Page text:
Main  Contacts  
Table of contents
THE LADIES' BOOK OF USEFUL INFORMATION. Preface
CONTENTS
PERSONAL BEAUTY-1
PERSONAL BEAUTY-2
PERSONAL BEAUTY-3
PERSONAL BEAUTY-4
PERSONAL BEAUTY-5
PERSONAL BEAUTY-6
PERSONAL BEAUTY-7
TREATING OF MISCELLANEOUS MATTERS-1
MARRIAGE-1
MARRIAGE-2
MARRIAGE-3
LOVE AND MARRIAGE-1
WHEN TO MARRY-HOW TO SELECT A PARTNER ON RIGHT PRINCIPLES
SEXUAL INTERCOURSE-ITS LAWS AND CONDITIONS-ITS USE AND ABUSE
MARRIAGE
PREGNANCY-LABOR-PARTURITION-1
PREGNANCY-LABOR-PARTURITION-2
MENSTRUATION
COLLECTION OF VALUABLE MEDICAL COMPOUNDS
THINGS FOR THE SICK ROOM
THINGS CURIOUS AND USEFUL
HOME DECORATION
FLORAL
HOW TO DO YOUR OWN STAMPING AND MAKE YOUR OWN PATTERNS. BRONZE WORK
CHAPTER 18
INDEX
HARRIS's LIST OF COVENT-GARDEN LADIES. INTRODUCTION
HARRIS's LIST OF COVENT-GARDEN LADIES-1
HARRIS's LIST OF COVENT-GARDEN LADIES-2
HARRIS's LIST OF COVENT-GARDEN LADIES-3
HARRIS's LIST OF COVENT-GARDEN LADIES-4
HARRIS's LIST OF COVENT-GARDEN LADIES-5
HARRIS's LIST OF COVENT-GARDEN LADIES-6
HARRIS's LIST OF COVENT-GARDEN LADIES-7
HARRIS's LIST OF COVENT-GARDEN LADIES-8

education) every man loves womanhood itself, and all women so far as 

they approximate to his ideal; and that in the same way every woman 

loves manhood, and is attracted and charmed by all its gentle, noble, 

and heroic manifestations. By such a man, every woman he meets is 

reverenced as a mother, sister, daughter, or, it may be, cherished in 

a more tender relation, which should be at first, and may always 

remain, free from any sensual desire. Such love may have many objects, 

each attracting the kind and degree of affection which it is able to 

inspire. Such love of men for women, and women for men, may be free 

and will be free just in the degree in which it is freed from the 

bondage of sensual passion. 

 

 

SUCH LOVE HAS A DIRECT TENDENCY 

 

to raise men above the control of their senses. The more of such love 

one has and the more it is diffused, the less the liability to sink 

into the lower and disorderly loves of the sensual life. 

 

The idea that every attraction, every attachment, every love between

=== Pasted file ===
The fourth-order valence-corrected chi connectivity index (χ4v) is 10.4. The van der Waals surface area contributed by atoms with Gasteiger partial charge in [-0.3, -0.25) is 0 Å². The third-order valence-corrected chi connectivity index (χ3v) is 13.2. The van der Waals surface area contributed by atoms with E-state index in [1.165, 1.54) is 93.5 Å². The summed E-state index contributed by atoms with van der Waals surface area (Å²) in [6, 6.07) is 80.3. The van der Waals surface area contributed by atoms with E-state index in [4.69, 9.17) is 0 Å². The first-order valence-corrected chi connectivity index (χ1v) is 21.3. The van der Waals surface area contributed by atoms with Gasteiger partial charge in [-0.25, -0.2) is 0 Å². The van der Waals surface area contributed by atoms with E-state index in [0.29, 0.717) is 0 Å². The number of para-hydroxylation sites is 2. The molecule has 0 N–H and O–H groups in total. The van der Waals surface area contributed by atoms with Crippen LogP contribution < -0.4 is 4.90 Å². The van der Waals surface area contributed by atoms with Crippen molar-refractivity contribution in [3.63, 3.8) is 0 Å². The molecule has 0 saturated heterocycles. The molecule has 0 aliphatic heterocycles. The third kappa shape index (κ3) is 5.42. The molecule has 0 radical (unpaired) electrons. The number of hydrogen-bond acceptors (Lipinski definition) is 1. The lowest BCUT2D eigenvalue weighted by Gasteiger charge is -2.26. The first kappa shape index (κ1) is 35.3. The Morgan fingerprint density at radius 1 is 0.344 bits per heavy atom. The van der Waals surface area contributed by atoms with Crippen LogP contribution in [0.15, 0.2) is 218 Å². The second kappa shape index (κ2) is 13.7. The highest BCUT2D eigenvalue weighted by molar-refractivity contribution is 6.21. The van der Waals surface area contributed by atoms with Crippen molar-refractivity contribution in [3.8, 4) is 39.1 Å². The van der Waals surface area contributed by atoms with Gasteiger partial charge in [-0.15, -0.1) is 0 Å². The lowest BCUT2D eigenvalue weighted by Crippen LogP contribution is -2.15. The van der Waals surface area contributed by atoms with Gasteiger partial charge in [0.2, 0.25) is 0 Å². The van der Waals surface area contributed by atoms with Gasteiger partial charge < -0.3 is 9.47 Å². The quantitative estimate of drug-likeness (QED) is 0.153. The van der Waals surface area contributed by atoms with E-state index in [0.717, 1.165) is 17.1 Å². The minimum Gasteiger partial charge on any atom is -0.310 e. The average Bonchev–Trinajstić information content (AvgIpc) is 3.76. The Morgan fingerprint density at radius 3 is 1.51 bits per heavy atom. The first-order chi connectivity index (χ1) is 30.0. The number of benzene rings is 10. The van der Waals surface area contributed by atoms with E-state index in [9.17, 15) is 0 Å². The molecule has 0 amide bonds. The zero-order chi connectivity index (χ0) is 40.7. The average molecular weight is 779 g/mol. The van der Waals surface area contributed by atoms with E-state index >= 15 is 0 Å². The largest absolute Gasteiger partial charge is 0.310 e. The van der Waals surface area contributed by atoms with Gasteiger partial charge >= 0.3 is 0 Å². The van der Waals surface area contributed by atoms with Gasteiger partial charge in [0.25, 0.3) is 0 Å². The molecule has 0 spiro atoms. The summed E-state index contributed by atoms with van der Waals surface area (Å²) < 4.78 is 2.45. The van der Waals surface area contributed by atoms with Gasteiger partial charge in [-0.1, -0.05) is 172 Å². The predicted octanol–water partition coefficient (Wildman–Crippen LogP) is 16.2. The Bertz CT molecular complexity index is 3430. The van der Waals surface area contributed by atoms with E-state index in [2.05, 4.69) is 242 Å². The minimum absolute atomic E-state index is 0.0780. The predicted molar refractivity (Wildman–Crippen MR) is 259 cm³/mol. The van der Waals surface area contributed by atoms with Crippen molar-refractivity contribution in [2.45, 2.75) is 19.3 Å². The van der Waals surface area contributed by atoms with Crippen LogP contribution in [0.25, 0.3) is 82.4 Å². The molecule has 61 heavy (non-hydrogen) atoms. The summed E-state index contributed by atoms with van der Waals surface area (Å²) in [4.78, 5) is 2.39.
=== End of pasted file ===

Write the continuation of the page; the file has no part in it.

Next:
the sexes must lead to marriage--that no love can be tolerated but 

with that end in view--is a very false and mischievous one. It 

deprives men and women of the strength and happiness they might have 

in pure friendships and pure loves, and it leads to a multitude of 

false and bad marriages. Two persons are drawn together by strong 

attractions and tender sentiments for each other who have no more 

right to be married than if they were brother and sister, but who have 

the same right to love each other. But their true sentiments for each 

other, and consequent relation to each other, are not understood by 

those around them and perhaps not by themselves. They are urged by the 

misapprehension of others, by their expectation, by ignorant gossip, 

by the prejudice of society, based upon low and sensual estimates of 

life, to marry; they find that they must either marry or lose the 

happiness they have in each other's society, and they make the 

irrevocable mistake. 

 

When it is understood that there are 

 

 

OTHER LOVES 

 

than that of marriage; when the special attraction that justifies 

union for life, and the begetting of offspring, is discriminated from 

all the other attractions that may bring two souls into very near and 

tender relations to each other, there will be more happiness in the 

world and fewer incomplete, imperfect, and, therefore, more or less 

unhappy, marriages. Nothing can be more detestable than that playing 

with fire which goes by the name of 

 

 

FLIRTATION; 

 

but there are men and women who have the happiness of living and of 

being tenderly and devotedly loved by persons of the opposite 

sex--loved purely, nobly, happily--without injury and with great good. 

When such loves are accompanied by perfect trust in the goodness, 


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